View from the sled at the 23rd annual Gold Rush Trail Sled Dog Mail Run

Running with the pack

This year’s 23rd annual Gold Rush Trail Sled Dog Mail Run saw 10 teams and one mail carrier on snowshoes taking on the trails.

Scarf wound around my neck, sweater tucked into my winter jacket, fingers snug inside my gloves, booting doing their best to warm my toes, camera bag slung over my shoulder and camera hanging loosely around my neck I was ready to challenge the cold.

Not snow, no I could handle snow but instead a light sprinkling of rain, just enough to let the cold seep into your skin. Still how often would I get the chance to ride in a dog sled. This was one opportunity I would never pass by.

This year’s 23rd annual Gold Rush Trail Sled Dog Mail Run saw 10 teams and one mail carrier on snowshoes taking on the trails.

Though the weather prevented the third leg of the journey to continue as scheduled the 2,164 envelopes carried by dog sled were entrusted to one team on the final day to be transported to Barkerville and handed to postmistress Kerry Onanski where they were then placed in the regular mail and delivered to 29 countries.

Umiti Pit served as the first loop. This was followed by a trek up pine grove mountain towards Hyde Lake on the second, all starting and finishing at Troll Ski Resort.

It was for a portion of the Troll loop that I was able to ride as a passenger, with musher Jeff Dinsdale directing a team of huskies.

As the mushers and their team were preparing for the run, I could hear the excited yips of the dogs, ready and eager to take to the trails.

Having snagged a few pictures of the teams taking off, I quickly took to the trail myself on the back of a snowmobile to get ahead of the mail carriers.

After reaching my designated spot, I waited anxiously, camera in hand, snapping pictures of the oncoming dog sled teams as they passed by.

Finally, Dinsdale arrived and I fumbled my way into the sled bag, mail settled atop my lap, ready for the journey on the final stretch of the trail down Pinegrove Mountain.

The sled took off with a jolt as Dinsdale released the break, small flecks on snow being kicked on my face as the dogs raced along the path.

I held my camera tight as the sled bounded down the trail, faster than I thought possible.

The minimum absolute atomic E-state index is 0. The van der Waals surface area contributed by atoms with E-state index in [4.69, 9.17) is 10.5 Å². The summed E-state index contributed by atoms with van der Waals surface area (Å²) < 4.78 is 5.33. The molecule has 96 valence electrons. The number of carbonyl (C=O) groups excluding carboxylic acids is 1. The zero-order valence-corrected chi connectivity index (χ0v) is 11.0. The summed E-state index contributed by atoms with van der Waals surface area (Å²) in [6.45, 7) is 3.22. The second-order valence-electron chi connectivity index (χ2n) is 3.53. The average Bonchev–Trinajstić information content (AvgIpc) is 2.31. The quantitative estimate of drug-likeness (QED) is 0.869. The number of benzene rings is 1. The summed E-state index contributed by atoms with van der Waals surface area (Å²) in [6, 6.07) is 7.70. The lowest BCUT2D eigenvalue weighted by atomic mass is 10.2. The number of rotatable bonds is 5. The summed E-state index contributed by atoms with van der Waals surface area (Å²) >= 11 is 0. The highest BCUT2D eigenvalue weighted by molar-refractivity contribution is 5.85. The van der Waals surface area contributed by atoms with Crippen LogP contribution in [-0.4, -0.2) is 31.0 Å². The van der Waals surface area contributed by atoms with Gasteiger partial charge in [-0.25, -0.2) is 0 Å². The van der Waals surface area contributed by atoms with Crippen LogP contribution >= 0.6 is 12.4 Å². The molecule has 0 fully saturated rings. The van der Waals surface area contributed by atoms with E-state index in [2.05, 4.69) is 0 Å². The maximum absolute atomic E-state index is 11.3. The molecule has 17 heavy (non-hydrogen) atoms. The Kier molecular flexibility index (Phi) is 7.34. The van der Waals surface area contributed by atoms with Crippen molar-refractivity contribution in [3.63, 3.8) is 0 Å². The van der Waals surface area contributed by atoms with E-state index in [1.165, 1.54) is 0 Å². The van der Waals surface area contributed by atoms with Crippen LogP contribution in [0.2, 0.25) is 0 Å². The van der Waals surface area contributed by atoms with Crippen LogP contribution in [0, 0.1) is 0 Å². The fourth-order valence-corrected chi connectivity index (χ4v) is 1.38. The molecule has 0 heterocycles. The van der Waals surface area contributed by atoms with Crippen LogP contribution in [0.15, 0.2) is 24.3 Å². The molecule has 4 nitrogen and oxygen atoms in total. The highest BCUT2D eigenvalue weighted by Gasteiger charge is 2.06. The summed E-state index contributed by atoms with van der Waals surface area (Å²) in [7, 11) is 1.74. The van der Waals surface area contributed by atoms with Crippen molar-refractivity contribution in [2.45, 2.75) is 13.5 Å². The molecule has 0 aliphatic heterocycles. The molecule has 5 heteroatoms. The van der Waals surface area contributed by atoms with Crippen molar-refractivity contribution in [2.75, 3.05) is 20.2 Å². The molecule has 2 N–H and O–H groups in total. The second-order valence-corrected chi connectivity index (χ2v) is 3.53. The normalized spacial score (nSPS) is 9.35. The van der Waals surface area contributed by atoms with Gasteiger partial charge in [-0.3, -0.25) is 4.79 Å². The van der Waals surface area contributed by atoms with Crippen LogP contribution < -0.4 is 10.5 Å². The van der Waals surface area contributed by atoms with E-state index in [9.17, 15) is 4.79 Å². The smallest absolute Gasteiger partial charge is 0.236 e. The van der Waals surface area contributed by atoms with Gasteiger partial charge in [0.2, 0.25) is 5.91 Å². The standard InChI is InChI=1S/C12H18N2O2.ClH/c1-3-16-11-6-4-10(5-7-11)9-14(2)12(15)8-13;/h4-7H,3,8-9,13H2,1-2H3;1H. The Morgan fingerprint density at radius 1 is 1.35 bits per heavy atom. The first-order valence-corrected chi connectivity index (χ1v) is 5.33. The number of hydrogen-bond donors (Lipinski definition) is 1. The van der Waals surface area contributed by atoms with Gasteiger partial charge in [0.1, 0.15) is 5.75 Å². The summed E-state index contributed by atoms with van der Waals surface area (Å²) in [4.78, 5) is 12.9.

Watching from the sidelines it’s impossible to tell how fast the teams are truly travelling.

The technique and skill required from both musher and dog team was astonishing.

As with any team, training is necessary. To keep his dogs in shape, Dinsdale remarked that he trains at least three times a week.

A slight nervous jolt ran through me the first time the sled drifted towards the tree line, acutely aware that I was zipped up in the sled bag and unable to escape quickly enough if we were to tip. Luckily in the hands of a seasoned musher the ride went off without a hitch.

There was a faint grating sound as we rushed along the trail from the drag and brake it was explained to me.

The musher must watch to see that there is never slack in the line between the wheel dog and the sled. This helps ensure that the sled never came too close to the dog.

With every large clump of snow the sled glided over I could feel a slight shudder, an effort of nature to try and take the team off course but with each bend in the trail and bump in the road the experienced team glided along the path seemingly effortlessly.

The team raced to the finish line and I, not so gracefully, clambered out of the sled, marking the end of the Troll loop and the end of my sled dog experience, at least for now.

Just Posted

Quesnel to participate in regional entrepreneur immigration program

The program provides a pathway for entrepreneurial immigrants to BC’s smaller communities

Quesnel and Williams Lake under air quality advisory

Dust and overall air quality prompts Environment Canada to issue statement

Quesnel Forestry Hockey League highlights: Week 24

Serenity and BCS play to tie while Fraser River overwhelms Bear

Quesnel Outback Quadders get $6,000 grant for trail improvements

The three-year-old ATV club now has 240 paid members

PG RCMP seeks information following third suspicious incident involving child

Most recent incident occurred near North Tabor Boulevard and Ospika Boulevard

Quesnel’s Barkerville Brewing Co. collaborating on another Pink Boots brew

Twenty-one people had a hand in brewing the hibiscus dry-hopped lager

Protective human chain forms around B.C. mosque for Friday prayer

Vancouver Islanders stand arm-in-arm to show support in aftermath of New Zealand shootings

B.C. fire department offers tips to keep your home safe during wildfire season

With wildfire season getting closer, the Penticton Fire Dept. offer tips to keep your home safe

Fierce feline spotted as ‘aggressor’ in face off with coyote in B.C. backyard

North Vancouver resident Norm Lee captures orange cat versus coyote in backyard showdown

Wilson-Raybould to reveal more details, documents on SNC-Lavalin affair

Former attorney general has written to the House of Commons justice committee

Anti-discrimination group wants to map offenders with cross-Canada hate atlas

Morgane Oger Foundation issues call for volunteers to help build Canadian Atlas of Populist Extremism

Kater to launch ridesharing service in Vancouver by end of month

The Surrey-based company got its permits from the Vancouver Taxi Association

Second case of measles reported in the B.C. Interior

Case is connected to an earlier measles case in 100 Mile House

Most Read